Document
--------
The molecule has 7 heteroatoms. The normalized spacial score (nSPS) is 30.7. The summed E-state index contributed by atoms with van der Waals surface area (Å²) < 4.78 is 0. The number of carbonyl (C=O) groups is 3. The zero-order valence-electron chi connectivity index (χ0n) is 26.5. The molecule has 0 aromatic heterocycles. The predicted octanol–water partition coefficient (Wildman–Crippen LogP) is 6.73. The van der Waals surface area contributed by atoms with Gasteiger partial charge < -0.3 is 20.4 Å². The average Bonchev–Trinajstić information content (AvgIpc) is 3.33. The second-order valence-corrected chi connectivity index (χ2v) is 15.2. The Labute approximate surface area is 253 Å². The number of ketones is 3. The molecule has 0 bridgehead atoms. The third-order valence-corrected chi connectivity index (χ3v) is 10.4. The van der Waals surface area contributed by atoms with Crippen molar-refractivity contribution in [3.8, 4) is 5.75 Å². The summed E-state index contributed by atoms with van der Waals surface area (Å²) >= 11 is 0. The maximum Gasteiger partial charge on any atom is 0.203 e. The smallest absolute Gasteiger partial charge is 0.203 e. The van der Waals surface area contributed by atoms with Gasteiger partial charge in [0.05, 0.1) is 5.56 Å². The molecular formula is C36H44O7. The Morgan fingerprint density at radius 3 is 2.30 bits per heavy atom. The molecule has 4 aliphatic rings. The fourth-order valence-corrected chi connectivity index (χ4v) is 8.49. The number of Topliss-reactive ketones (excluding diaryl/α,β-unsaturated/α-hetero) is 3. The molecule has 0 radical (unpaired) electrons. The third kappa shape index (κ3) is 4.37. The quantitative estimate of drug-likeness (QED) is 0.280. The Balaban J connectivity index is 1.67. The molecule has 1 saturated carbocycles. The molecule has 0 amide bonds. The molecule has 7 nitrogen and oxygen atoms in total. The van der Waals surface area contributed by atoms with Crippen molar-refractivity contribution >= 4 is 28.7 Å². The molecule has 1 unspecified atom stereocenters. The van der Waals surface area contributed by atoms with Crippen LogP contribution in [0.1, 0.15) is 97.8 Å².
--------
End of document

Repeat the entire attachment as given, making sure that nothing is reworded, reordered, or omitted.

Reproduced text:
The molecule has 7 heteroatoms. The normalized spacial score (nSPS) is 30.7. The summed E-state index contributed by atoms with van der Waals surface area (Å²) < 4.78 is 0. The number of carbonyl (C=O) groups is 3. The zero-order valence-electron chi connectivity index (χ0n) is 26.5. The molecule has 0 aromatic heterocycles. The predicted octanol–water partition coefficient (Wildman–Crippen LogP) is 6.73. The van der Waals surface area contributed by atoms with Gasteiger partial charge < -0.3 is 20.4 Å². The average Bonchev–Trinajstić information content (AvgIpc) is 3.33. The second-order valence-corrected chi connectivity index (χ2v) is 15.2. The Labute approximate surface area is 253 Å². The number of ketones is 3. The molecule has 0 bridgehead atoms. The third-order valence-corrected chi connectivity index (χ3v) is 10.4. The van der Waals surface area contributed by atoms with Crippen molar-refractivity contribution in [3.8, 4) is 5.75 Å². The summed E-state index contributed by atoms with van der Waals surface area (Å²) >= 11 is 0. The maximum Gasteiger partial charge on any atom is 0.203 e. The smallest absolute Gasteiger partial charge is 0.203 e. The van der Waals surface area contributed by atoms with Gasteiger partial charge in [0.05, 0.1) is 5.56 Å². The molecular formula is C36H44O7. The Morgan fingerprint density at radius 3 is 2.30 bits per heavy atom. The molecule has 4 aliphatic rings. The fourth-order valence-corrected chi connectivity index (χ4v) is 8.49. The number of Topliss-reactive ketones (excluding diaryl/α,β-unsaturated/α-hetero) is 3. The molecule has 0 radical (unpaired) electrons. The third kappa shape index (κ3) is 4.37. The quantitative estimate of drug-likeness (QED) is 0.280. The Balaban J connectivity index is 1.67. The molecule has 1 saturated carbocycles. The molecule has 0 amide bonds. The molecule has 7 nitrogen and oxygen atoms in total. The van der Waals surface area contributed by atoms with Crippen molar-refractivity contribution >= 4 is 28.7 Å². The molecule has 1 unspecified atom stereocenters. The van der Waals surface area contributed by atoms with Crippen LogP contribution in [0.1, 0.15) is 97.8 Å².